A poor man's gel holder for studio lights

My studio lights

I use a cross polarization setup to photograph my oil paintings. It involves hanging linear polarized film over two lights, and then having a linear polarized filter on the camera lens turned 90 degrees to the polarized film. This eliminates glare on the painting because shiny highlights from the studio lights remain polarized after reflecting off the painting, letting them be reduced by the filter on the lens. Whereas the light that is scattered off the painting in a more diffuse way, the light I'm interested in capturing, loses polarization when it reflects off the painting and can pass into the lens freely.

But that's not what this post is about (see the link for more detail on cross polarization). The problem I had was suspending the polarized film in front of my lights. 

Professional quality lights are stronger and can take holders for such things. Maybe someday I can afford those. For now I use cheap clip lights from the home improvement store, which are too flimsy and not shaped correctly for gel holders. I don't have enough hands to hold two gels and work a camera, so I need holders.  And while the lights don't get very hot as far as lights go, they get hot enough that I couldn't just tape the film directly to the lights. And polarized film needs to be as flat as possible to be effective anyway.

So that's the problem. At first I tried making barn doors and other contraptions out of cardboard, but I found that even cardboard was too heavy for the flimsy clip lights. Also it was hard to attach to the light.

Here is my new solution, which works much better:

First get a hanging file folder with metal hooks. You will also need a wire hanger, some wire cutters, and some tape. Note that the tape will be touching the metal of the light fixture. My light fixtures get hot enough that I worry about the film, but they don't get so hot that they will melt tape. If yours do, look into some heat resistant tape, clips, or something else. You'll see what I mean later. By the way, if you are looking for polarized film, I bought mine online from polarization.com.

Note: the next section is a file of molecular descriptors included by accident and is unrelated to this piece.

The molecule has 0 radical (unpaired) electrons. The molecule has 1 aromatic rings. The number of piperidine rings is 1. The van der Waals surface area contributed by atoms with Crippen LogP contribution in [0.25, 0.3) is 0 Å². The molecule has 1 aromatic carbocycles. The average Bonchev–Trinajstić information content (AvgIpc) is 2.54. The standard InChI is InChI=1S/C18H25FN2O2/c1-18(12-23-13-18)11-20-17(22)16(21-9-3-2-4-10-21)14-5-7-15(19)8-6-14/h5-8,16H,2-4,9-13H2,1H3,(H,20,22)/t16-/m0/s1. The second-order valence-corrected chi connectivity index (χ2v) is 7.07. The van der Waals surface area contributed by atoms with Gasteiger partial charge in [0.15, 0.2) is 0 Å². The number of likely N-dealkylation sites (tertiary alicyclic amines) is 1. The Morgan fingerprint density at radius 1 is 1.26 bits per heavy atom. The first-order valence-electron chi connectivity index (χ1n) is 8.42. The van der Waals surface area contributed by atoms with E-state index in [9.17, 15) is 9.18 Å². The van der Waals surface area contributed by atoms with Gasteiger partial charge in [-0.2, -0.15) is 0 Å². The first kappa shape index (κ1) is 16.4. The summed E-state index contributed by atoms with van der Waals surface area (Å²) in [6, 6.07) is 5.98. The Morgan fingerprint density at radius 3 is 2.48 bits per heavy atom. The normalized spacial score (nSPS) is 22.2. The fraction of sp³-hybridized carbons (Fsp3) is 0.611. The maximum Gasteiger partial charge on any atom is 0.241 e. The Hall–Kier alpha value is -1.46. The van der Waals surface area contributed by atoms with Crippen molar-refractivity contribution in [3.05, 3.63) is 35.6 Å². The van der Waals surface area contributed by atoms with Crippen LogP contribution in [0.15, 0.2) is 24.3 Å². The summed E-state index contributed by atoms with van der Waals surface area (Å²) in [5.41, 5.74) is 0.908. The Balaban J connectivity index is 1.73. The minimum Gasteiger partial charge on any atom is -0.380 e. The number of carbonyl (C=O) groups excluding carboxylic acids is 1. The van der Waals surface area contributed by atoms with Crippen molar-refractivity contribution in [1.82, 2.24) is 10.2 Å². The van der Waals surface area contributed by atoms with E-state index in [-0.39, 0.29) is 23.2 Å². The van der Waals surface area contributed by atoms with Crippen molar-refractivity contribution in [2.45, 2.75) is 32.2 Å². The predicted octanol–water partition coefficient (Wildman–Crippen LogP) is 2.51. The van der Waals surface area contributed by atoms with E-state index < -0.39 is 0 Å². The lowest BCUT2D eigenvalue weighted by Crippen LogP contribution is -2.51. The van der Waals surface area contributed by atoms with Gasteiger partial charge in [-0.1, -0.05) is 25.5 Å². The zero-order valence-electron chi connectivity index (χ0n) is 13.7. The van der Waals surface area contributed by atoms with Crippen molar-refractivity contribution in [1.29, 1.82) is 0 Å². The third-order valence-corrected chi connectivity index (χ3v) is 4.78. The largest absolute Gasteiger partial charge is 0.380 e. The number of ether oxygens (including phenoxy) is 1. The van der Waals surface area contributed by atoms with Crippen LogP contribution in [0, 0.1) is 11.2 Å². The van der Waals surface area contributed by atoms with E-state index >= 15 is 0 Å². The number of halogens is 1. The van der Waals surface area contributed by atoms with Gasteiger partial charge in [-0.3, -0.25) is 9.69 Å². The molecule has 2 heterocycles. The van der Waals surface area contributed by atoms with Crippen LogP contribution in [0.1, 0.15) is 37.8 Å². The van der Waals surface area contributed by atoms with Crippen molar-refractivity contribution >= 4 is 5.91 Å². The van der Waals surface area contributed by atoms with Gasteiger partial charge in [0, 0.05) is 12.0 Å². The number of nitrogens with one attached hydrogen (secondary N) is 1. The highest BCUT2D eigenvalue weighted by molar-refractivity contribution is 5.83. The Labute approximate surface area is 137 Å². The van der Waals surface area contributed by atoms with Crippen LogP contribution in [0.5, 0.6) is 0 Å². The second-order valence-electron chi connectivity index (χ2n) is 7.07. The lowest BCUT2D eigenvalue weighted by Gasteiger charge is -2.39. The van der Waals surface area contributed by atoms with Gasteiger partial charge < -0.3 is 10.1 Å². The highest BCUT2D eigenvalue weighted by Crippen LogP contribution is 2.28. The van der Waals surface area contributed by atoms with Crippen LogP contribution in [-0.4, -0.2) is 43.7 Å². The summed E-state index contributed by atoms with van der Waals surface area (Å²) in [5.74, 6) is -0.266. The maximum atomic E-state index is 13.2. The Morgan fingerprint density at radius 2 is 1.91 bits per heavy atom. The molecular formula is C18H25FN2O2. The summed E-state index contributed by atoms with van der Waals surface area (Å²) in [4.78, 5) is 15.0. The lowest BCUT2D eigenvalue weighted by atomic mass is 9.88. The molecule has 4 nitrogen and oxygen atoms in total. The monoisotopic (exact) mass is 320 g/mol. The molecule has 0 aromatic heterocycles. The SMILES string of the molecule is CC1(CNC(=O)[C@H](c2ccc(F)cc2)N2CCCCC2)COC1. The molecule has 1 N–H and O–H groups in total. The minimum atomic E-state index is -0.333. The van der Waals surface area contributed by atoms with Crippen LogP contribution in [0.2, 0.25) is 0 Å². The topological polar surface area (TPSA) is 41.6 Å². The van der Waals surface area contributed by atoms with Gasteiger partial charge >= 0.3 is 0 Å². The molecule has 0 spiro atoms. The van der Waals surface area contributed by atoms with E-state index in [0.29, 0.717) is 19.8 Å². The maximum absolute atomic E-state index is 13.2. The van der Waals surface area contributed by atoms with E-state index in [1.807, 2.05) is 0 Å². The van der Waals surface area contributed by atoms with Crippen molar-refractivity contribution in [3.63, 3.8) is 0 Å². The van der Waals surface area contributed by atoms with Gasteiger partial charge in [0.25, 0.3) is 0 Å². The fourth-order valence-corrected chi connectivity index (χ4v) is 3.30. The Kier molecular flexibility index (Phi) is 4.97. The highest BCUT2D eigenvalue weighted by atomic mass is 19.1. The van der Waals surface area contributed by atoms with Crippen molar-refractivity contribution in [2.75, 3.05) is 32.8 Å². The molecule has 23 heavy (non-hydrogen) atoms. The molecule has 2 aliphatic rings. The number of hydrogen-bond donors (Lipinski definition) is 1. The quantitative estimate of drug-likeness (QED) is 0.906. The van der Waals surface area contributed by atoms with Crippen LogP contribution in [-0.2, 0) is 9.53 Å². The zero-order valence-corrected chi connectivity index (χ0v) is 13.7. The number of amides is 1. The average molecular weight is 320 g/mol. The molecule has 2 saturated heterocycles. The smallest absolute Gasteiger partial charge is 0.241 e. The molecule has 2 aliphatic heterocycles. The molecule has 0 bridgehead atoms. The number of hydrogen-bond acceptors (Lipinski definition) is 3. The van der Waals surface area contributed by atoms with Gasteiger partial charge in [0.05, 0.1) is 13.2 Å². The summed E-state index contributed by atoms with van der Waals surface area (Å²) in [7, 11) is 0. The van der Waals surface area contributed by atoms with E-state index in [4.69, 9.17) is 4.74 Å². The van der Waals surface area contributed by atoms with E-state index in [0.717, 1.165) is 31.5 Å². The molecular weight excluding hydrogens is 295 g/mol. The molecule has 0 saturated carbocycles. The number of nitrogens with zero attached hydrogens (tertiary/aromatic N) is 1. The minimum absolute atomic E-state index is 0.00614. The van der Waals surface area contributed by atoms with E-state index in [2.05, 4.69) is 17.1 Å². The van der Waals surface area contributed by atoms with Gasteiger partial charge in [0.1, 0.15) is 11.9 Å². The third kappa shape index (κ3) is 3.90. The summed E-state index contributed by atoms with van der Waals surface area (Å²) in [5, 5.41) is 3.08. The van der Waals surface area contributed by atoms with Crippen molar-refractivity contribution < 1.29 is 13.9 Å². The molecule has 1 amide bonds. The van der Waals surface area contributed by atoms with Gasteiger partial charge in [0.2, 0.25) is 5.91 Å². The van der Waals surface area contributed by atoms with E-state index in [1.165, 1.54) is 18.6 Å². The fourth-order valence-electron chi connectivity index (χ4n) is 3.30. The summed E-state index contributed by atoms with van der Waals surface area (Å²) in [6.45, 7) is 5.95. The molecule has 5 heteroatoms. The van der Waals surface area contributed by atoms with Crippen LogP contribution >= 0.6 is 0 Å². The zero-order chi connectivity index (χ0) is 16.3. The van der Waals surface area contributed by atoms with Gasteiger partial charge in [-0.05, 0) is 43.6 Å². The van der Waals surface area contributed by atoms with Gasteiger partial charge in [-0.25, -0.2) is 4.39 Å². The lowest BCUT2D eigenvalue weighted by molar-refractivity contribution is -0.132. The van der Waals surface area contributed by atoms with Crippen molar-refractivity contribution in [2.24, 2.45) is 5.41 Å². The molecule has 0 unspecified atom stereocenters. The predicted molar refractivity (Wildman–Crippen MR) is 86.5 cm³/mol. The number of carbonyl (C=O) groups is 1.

Step 2: Harvest the metal hooks from the file folder and recycle the rest. We only need the hooks.

Step 3: Tape the hooks to your film. 

Step 4, cut the hook off of the wire hanger and discard, and bend the rest into something like this shape. Essentially a big "V" with two small hooks on each end.

Attach the wire hanger to the clip light as shown. It's important to pass the wire through the coil of the spring on the light, as this will support most of the weight. Tape is used just to stabilise the hooks on the top of the light. Here is where you may want to see how hot your fixture gets and adjust accordingly if you think it gets too hot for tape. Although that would be really hot. Also note the small hooks are facing up.

Hang the film from the wire hanger. The setup is complete. One thing I really like about this setup, besides the fact that it fulfills my goals, is that gravity tends to always keep the film hanging vertically, which is important for the cross polarized setup. I've used this setup now many times for photographing my art and it is vastly superior to holding things up by hand.

Good luck and if you have any questions feel free to reach out.